In hockey players, here are a few things you can do to improve core function:

  • Do not have a forward arm swing. Let your arms drive naturally.
  • Do not force an upright torso. Teach/learn a hip hinge instead which will lead to a modest forward lean angle.
  • Focus on keeping the ribcage down and hips back in all exercises and movements. Skating, stick handling, shooting, lifting, running.

Of course this little three bullet point list won’t give you all the answers. Stay tuned for some video instructions or come out to beautiful Vancouver Island for some coaching. Make comments below if you have specific questions.

How people who can benefit from this post:

Whether you have great core function in all movement, or just a few, you can probably improve your library of movements with solid core positioning. You might have great core positioning and function in 9/10 movements, but not notice that that last movement that you’re having trouble with is due to improper core positioning. As I started to be more aware of my core positioning, I started rooting out movements that I thought “I’m just not good at”, as movements where I moved my core incorrectly.

Good luck stabilizing that core.

Regards,

Jason

May 8, 2015

What We’re Doing this Summer with Our Hockey Player and Why

Yesterday, I volunteered at my old high school to instruct some PE classes. Then I went to the gym and instructed our elite hockey players.

In both situations, I found myself explaining the same thing: cardio and interval training does not improve strength & power.

I found this odd. In my mind, it is ridiculously obvious that fatiguing your body is not the best way to increase speed and power. But obviously there is a disconnect between what I think is obvious, and what a younger generation thinks is obvious. This post is to address that disconnect:

The Path

In my mind, I have constructed a logic chain on how to develop strength and power that looks something like this:

  1. Teach athletes to move with proper movement patterns. These proper movement patterns should:
  2. Teach the athlete to be able to handle more load with proper movement patterns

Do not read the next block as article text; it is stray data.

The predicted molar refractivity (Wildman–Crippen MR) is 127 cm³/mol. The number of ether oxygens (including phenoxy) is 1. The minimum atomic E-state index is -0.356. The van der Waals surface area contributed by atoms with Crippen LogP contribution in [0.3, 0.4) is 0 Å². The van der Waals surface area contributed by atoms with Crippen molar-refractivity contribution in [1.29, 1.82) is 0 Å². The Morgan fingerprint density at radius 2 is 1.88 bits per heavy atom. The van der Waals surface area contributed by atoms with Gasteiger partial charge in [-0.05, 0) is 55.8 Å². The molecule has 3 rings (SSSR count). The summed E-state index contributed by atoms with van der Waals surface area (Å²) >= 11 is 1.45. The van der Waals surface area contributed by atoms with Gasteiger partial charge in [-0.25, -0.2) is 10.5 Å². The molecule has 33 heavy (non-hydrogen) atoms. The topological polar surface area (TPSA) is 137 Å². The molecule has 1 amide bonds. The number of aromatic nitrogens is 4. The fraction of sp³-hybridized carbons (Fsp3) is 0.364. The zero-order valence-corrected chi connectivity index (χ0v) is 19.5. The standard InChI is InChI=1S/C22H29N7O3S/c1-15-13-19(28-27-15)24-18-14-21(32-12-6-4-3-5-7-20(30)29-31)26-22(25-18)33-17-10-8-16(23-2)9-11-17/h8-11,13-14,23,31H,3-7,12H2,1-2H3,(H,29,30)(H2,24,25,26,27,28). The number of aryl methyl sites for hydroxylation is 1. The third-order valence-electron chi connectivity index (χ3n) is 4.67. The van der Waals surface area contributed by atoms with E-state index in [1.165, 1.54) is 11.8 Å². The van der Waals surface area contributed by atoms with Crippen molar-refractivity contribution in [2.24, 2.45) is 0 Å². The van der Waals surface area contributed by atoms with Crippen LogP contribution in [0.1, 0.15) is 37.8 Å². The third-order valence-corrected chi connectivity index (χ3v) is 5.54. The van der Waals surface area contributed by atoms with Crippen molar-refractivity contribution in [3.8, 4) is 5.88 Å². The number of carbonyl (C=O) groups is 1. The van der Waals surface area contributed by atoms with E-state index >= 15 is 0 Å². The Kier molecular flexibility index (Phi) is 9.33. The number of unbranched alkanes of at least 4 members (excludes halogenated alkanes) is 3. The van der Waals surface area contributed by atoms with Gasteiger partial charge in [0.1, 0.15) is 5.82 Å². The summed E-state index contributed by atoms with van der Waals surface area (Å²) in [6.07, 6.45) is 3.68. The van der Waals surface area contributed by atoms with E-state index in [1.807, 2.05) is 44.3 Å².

3. Teach athletes to move loads at higher speed, maintaining correct movement patterns
  4. Develop an athlete’s capacity to handle high loads, at high speed, while under fatigue

I find that athletes and parents associate fatigue, intensity and volume with workout value. Here’s the thing: anybody who can yell at athletes is capable of making people fatigued and sweaty. And yes, there is a chance that said person is going to develop the strength and power of their athlete. If they are really lucky, they’ll inherit an athlete with great movement mechanics and great work capacity, and that athlete will respond to that training, and will then go on to do well in fitness testing…thus “proving” the efficacy of the fatiguing, high intensity workout. The huge problem with this (and I know, because I’ve previously been the coach to prescribe high-intensity, fatiguing workout after high-intensity, fatiguing workout), is that the players who don’t move well and are not able to adapt to the increased workload, well, they get left behind. They just “aren’t working as hard as those other guys”.

If we go back and look at point #1 (Teach athletes to move with proper movement patterns), there is a new challenge for coaches with today’s athletes. I have noticed that there are less and less multi-sport, natural athletes. As a result, I’m inheriting athletes who might be excellent hockey players, but lack BASIC HUMAN MOVEMENT. The main problems I see with young hockey players is that their hips are so tight, that they have to use their knees and spine to generate their movement. Of course, the hips are capable of generating much more power than both the knee joint and the spinal muscles combined, so players with tight hips are leaving a lot of strength and power generation on the table if they are not correctly moving their hips. And simply put, we cannot train the athletes to properly move their hips if they do not have the mobility to do so.

Someone might tell me that by doing squats, deadlifts and lunges you can fix this problem. I’d agree, but only if the athletes are doing squats, deadlifts and lunges like they are meant to be performed by the body. Again, the tight hips often prevent squats, deadlifts and lunges from being performed properly, so the body learns and reinforces sloppy movement mechanics. Under fatigue, this problem gets even worse because the body is already not using its most effective and efficient muscles, so now those muscles start failing and recruiting even less effective and efficient muscles.

For me, I cannot, in any sort of good faith condone or prescribe consistent workouts that do not first address movement quality. I believe it would be negligent of me to do so. Of course, I believe that athletes should still be placed in challenging and fatiguing situations to prepare them for camps. But this type of work should be done with conscious attention towards minimizing risk, and it does not need to be done all the time. Furthermore, I of course believe in developing a high aerobic and anaerobic capacity in our athletes, but there are more effective ways of improving that specific capacity than running them into the ground every day.